Colbert Park offers many amenities, including:
- Little Free Library. Take a book, share a book. This is right at the entrance to the playground.
- Cornhole. The pavilion has a permanent, fixed game of cornhole or “bags.” Just BYOBags—unless you officially rent the largest pavilion through the Savoy Recreation Center. They will supply bags with the rental. mulch base. It doesn’t hold water after a rain, and it’s easy on kids who take spills and tumbles.
- endless playground equipment. The stained-glass suncatchers sit on the peaks of the playground equipment. On sunny days, these filter the sun and cause shapes of color on the ground. There are also two unique child-parent swings, and a castle structure that holds two intense tube slides. There’s so much equipment! While there are two main structures, the playground trickles off the main structure. This gives even more opportunities to climb and slide and play.
- planes and trains. The park is positioned close to the airport. You will most likely see planes fly low overhead. Also, the playground is next to a tree-lined slope. A safe distance away, you’ll see a train track. You can hear and see the trains clearly. I always see one or both of these transportation attractions!
How are the bathrooms?
There are a few banks of portable potties.
Are there picnic tables and grills?
Yes! There are pavilions and picnic tables scattered throughout.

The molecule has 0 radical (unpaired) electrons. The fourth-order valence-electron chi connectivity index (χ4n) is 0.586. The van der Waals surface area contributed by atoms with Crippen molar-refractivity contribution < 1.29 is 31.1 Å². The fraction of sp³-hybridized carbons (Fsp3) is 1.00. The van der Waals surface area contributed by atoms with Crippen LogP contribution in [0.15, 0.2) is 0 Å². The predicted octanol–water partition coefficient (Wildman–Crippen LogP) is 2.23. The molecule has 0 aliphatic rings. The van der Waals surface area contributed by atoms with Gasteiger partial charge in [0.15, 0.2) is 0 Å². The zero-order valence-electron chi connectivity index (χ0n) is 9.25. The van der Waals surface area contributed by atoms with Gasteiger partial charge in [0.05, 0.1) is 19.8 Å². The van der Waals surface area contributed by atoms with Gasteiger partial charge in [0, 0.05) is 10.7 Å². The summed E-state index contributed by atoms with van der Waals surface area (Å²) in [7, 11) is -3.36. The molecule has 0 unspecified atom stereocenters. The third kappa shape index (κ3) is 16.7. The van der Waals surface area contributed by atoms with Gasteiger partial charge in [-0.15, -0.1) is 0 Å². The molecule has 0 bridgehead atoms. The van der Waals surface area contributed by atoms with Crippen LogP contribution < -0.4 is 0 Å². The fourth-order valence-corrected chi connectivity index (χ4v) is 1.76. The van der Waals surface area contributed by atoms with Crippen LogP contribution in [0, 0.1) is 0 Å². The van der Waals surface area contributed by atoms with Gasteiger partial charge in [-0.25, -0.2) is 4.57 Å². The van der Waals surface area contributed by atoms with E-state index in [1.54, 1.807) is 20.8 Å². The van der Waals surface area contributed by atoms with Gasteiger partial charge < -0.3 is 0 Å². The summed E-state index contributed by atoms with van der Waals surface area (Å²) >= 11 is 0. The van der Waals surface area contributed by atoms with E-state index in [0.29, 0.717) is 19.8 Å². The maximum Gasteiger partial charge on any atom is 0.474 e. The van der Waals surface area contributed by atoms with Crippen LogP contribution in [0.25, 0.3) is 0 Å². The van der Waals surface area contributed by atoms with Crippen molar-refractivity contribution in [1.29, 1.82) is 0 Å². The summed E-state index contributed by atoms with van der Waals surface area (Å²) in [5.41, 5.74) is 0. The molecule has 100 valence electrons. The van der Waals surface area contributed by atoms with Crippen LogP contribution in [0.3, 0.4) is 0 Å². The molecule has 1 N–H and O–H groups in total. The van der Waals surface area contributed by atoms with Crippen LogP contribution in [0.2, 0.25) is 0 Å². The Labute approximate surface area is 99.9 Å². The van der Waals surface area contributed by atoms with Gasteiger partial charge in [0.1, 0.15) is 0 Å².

Is there any shade?
There aren’t any shady, mature trees—only baby trees. However, there are many places to get relief from the sun. Pavilions, a roofed dock and the sun catchers on the equipment provide shade.
When is this park open?
Dawn to dusk
What is parking like?
There’s a large parking lot at the entrance to the park, and there’s another lot in the middle of the action—by the lake, large hill and playground equipment.
While you are in the neighborhood, check out Colbert’s sister park, Prairie Fields! It’s across Church Street, 200 Prairie Rose Ln.
Emily Harrington is a Chambana townie. She left her 8 a.m. to 5 p.m. job in communications so that she could be a 24/7 mom to two busy boys. Still interested in writing, Emily uses some of naptime to practice her passion and keep her mind right. Emily is a happy wife with a happy life because she fell for a fellow townie. Emily usually finds herself engulfed in balls, blue and belly laughs.